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By Marizka Coetzer

Journalist


Sona spat: EFF tells judge to zip it

The party condemned comments by Judge Ratha Mokgoatlheng regarding MPs who “sought to peacefully hold President Cyril Ramaphosa accountable".


Hot on the heels of Julius Malema, Floyd Shivambu, Marshall Dlamini, Sinawo Tambo, Vuyani Pambo and Dr Mbuyiseni Ndlozi being found guilty of contempt of parliament, the EFF appears to have set its sights on the judge in the Senzo Meyiwa murder trial. The party condemned comments by Judge Ratha Mokgoatlheng regarding parliamentarians who “sought to peacefully hold President Cyril Ramaphosa accountable at the State of the Nation Address in February this year”. ALSO READ: EFF members, including Julius Malema, ordered to apologise for disrupting 2023 Sona The EFF hit back, saying the violence in parliament was solely on the…

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Hot on the heels of Julius Malema, Floyd Shivambu, Marshall Dlamini, Sinawo Tambo, Vuyani Pambo and Dr Mbuyiseni Ndlozi being found guilty of contempt of parliament, the EFF appears to have set its sights on the judge in the Senzo Meyiwa murder trial.

The party condemned comments by Judge Ratha Mokgoatlheng regarding parliamentarians who “sought to peacefully hold President Cyril Ramaphosa accountable at the State of the Nation Address in February this year”.

ALSO READ: EFF members, including Julius Malema, ordered to apologise for disrupting 2023 Sona

The EFF hit back, saying the violence in parliament was solely on the side of parliamentary security, members of the SA Police Service (Saps), Ramaphosa’s security detail and unidentifiable armed men who stormed the sitting and assaulted members.

They said Mokgoatlheng would do well to keep his political views to himself. The video footage of the incident, however, shows the EFF rose en masse and some made it onto the stage where Ramaphosa was waiting to carry on delivering his speech after numerous interventions from the party.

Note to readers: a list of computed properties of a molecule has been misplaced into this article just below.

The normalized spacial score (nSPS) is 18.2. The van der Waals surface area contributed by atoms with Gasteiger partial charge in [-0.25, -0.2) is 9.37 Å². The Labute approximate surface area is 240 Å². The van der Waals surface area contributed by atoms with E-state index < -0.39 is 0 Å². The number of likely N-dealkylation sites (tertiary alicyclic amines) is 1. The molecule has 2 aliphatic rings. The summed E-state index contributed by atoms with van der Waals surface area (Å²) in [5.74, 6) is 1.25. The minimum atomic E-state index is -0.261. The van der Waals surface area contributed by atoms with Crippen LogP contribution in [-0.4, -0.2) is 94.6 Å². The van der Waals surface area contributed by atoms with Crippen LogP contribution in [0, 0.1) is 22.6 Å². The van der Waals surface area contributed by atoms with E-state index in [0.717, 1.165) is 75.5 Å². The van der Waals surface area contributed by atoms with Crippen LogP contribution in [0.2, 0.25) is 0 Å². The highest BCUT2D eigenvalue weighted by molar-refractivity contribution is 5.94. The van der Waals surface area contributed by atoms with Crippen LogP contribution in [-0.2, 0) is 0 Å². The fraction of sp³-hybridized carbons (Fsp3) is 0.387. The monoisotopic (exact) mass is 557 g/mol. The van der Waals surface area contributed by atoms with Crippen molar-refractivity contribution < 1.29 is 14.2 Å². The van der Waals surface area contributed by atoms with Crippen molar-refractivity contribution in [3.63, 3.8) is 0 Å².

However, various security officials stopped them and bundled the party members out of the Cape Town City Hall, where parliament is currently sitting.

Within rights

Political analyst Piet Croucamp said it was within the EFF’s right to test that principle but added that courts have been reluctant to intervene in the activities of parliament.

“Parliament complies with its own rules. “If you want to question the rules of parliament as a separate issue and case, you can go to the Constitutional Court if you want to.

“If you accept the rules, as the EFF has apparently done, but you argue in this specific case you have not transgressed those rules, then you are free to go to court and the court can decide whether you comply with the rules or not,” he explained.

ALSO READ: Rugby, Julius Malema, and the battle over historical narratives

Croucamp emphasised that normally courts preferred not to interfere in political and administrative processes of legislatures unless the rules and regulations were considered to be unconstitutional, unfair or illegal.

“But it is within their right to test that principle. They are trying to see if the court can suspend the ruling until there is a final decision made by the court, which is likely given that the December recess is approaching.”

Increasing political interest

Head of political studies and international relations at NorthWest University Dr Benjamin Rapanyane said the EFF has done a commendable job in terms of bringing the youth of SA back into the politics of the country.

“South Africans had long lost interest in voting, including broader political participation, before the establishment of the Economic Freedom Fighters.

“It has made considerable efforts at fighting racism in South Africa,” he said. Rapanyane said the EFF has also exposed corrupt activities of the ANC politicians.

ALSO READ: Julius Malema scores Rasta’s painting of him 10 out of 10

“It is just unfortunate that their militant economic policies are not be good for South Africa at this point in time,” he added.

Rapanyane said even if Malema had promised to build a school, citizens no longer listened to politicians when they made promises.

“This has become a norm also within the ruling party. “The ANC politicians have made multiple empty promises before.”

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